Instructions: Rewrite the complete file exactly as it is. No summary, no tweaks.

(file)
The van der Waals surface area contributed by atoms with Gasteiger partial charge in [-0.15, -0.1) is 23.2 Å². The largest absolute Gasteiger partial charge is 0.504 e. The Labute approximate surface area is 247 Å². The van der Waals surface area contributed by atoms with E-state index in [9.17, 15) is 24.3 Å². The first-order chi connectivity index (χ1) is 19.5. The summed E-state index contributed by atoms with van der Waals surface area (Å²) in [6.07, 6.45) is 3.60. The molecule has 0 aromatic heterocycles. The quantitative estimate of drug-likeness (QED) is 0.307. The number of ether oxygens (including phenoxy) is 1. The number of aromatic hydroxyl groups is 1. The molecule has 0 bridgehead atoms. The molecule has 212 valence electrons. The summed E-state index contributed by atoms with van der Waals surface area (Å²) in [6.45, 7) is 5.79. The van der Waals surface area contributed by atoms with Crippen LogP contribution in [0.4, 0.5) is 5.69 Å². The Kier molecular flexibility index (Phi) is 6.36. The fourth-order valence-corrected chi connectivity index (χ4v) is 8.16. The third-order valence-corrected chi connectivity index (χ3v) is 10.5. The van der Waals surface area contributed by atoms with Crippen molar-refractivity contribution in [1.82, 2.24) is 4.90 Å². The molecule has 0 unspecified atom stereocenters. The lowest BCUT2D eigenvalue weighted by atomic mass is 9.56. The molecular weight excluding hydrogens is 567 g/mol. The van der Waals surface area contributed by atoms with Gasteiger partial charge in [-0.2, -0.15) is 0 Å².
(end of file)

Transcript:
The van der Waals surface area contributed by atoms with Gasteiger partial charge in [-0.15, -0.1) is 23.2 Å². The largest absolute Gasteiger partial charge is 0.504 e. The Labute approximate surface area is 247 Å². The van der Waals surface area contributed by atoms with E-state index in [9.17, 15) is 24.3 Å². The first-order chi connectivity index (χ1) is 19.5. The summed E-state index contributed by atoms with van der Waals surface area (Å²) in [6.07, 6.45) is 3.60. The molecule has 0 aromatic heterocycles. The quantitative estimate of drug-likeness (QED) is 0.307. The number of ether oxygens (including phenoxy) is 1. The number of aromatic hydroxyl groups is 1. The molecule has 0 bridgehead atoms. The molecule has 212 valence electrons. The summed E-state index contributed by atoms with van der Waals surface area (Å²) in [6.45, 7) is 5.79. The van der Waals surface area contributed by atoms with Crippen LogP contribution in [0.4, 0.5) is 5.69 Å². The Kier molecular flexibility index (Phi) is 6.36. The fourth-order valence-corrected chi connectivity index (χ4v) is 8.16. The third-order valence-corrected chi connectivity index (χ3v) is 10.5. The van der Waals surface area contributed by atoms with Crippen molar-refractivity contribution in [1.82, 2.24) is 4.90 Å². The molecule has 0 unspecified atom stereocenters. The lowest BCUT2D eigenvalue weighted by atomic mass is 9.56. The molecular weight excluding hydrogens is 567 g/mol. The van der Waals surface area contributed by atoms with Gasteiger partial charge in [-0.2, -0.15) is 0 Å².